H.264 is heading to Firefox… is it an EME dry run?

header-logoCisco and Mozilla have made an announcement – Cisco will open source an H.264 implementation and Mozilla will incorporate support for a binary version of that open source code in Firefox in 2014. But what’s behind this move…

Firefox has wrestled with the H.264 video bear for some time now. Initially Mozilla took the position that there’d be no patented royalty-bearing standards implemented in Firefox and eschewed H.264 support in HTML5’s <video> tag for Google’s VP8-based WebM. This idealised position didn’t really get traction though and slowly the resistance to H.264 dropped, first on Android and then on Windows, with the removal of blocks which stopped system-level H.264 codecs that were already installed on the host operating system being used to play H.264 content. But on Linux, for example, where there was no system-level codec for playing H.264 by default and design, there was still no way to play H.264…

So that left Mozilla in an odd position of having a browser that may or may not be able to decode H.264 depending on platform. What would work is if Mozilla could lay its hands on an open source implementation of H.264 and then incorporate that into Mozilla. But that would trigger MPEG LA’s royalty gathering. And so Mozilla was at an impasse.

Until today, when in the synchronised “dance of the contribution”, Cisco first announced that it was releasing an open source (BSD licence) implementation of H.264 called OpenH264. Cisco’s motivation here is to get H.264 as the standard for interoperable web video in WebRTC for conferencing, which is dear to Cisco’s heart and business. Open source gets you so far, but Cisco needs H.264 in browsers like Firefox without passing on the costs. Cisco has said it will do that work by releasing binary modules of the OpenH264 codec and it will take the royalty cost on.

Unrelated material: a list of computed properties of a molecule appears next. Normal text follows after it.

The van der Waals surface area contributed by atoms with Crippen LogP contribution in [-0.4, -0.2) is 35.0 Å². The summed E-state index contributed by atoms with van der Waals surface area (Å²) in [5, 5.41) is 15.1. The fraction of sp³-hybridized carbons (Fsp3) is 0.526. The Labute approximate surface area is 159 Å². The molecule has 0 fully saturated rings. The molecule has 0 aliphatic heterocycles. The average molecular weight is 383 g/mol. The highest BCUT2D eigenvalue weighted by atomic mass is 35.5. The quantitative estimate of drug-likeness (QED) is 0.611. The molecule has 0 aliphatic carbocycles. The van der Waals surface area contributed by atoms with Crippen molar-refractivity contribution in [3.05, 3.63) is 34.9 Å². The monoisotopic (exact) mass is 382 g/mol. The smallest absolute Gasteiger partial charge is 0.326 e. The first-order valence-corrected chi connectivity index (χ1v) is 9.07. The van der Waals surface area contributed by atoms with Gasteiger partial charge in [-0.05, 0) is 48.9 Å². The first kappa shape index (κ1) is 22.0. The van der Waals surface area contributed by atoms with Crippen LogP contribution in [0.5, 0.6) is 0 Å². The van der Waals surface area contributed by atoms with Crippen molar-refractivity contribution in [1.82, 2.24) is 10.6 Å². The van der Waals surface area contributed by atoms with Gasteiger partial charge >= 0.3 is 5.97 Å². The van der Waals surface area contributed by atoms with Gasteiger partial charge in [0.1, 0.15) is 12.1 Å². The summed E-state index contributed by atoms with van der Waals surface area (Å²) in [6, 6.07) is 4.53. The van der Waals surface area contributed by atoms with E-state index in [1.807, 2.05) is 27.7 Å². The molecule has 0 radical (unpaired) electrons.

Ah, but how will it know how much distributing those modules will cost it when the MPEG LA chaps turn up for an audit? Brendan Eich, Mozilla CTO, explained that Mozilla won’t be bundling this binary module with the code. When Firefox needs the module, it will download it from Cisco and save it. Other apps will also apparently be able to make use of this downloadable module too. Eich does note that Firefox will still need AAC codecs on similar terms to the H.264 codec to complete the “industry de facto” stack for video and audio.

But here’s an interesting point. The debate about EME, the Encrypted Media Extensions for HTML5, has centred around the idea that the open web, and open web browsers, would be harmed by the presence of possible patent bearing, definitely closed source modules to perform encrypted video decoding. Now, here’s Mozilla, albeit with a different area of technology, working on how to include a platform-appropriate binary module into Firefox at runtime, as needed. It’s almost like a dry run for how EME decoders could be transparently downloaded and run. And that would be one less road-block for EME. Of course, this could also be the last thing on Mozilla’s collective mind, but the incorporation of an automatically downloaded binary module into Firefox will be a landmark in the history of the staunchly open source browser.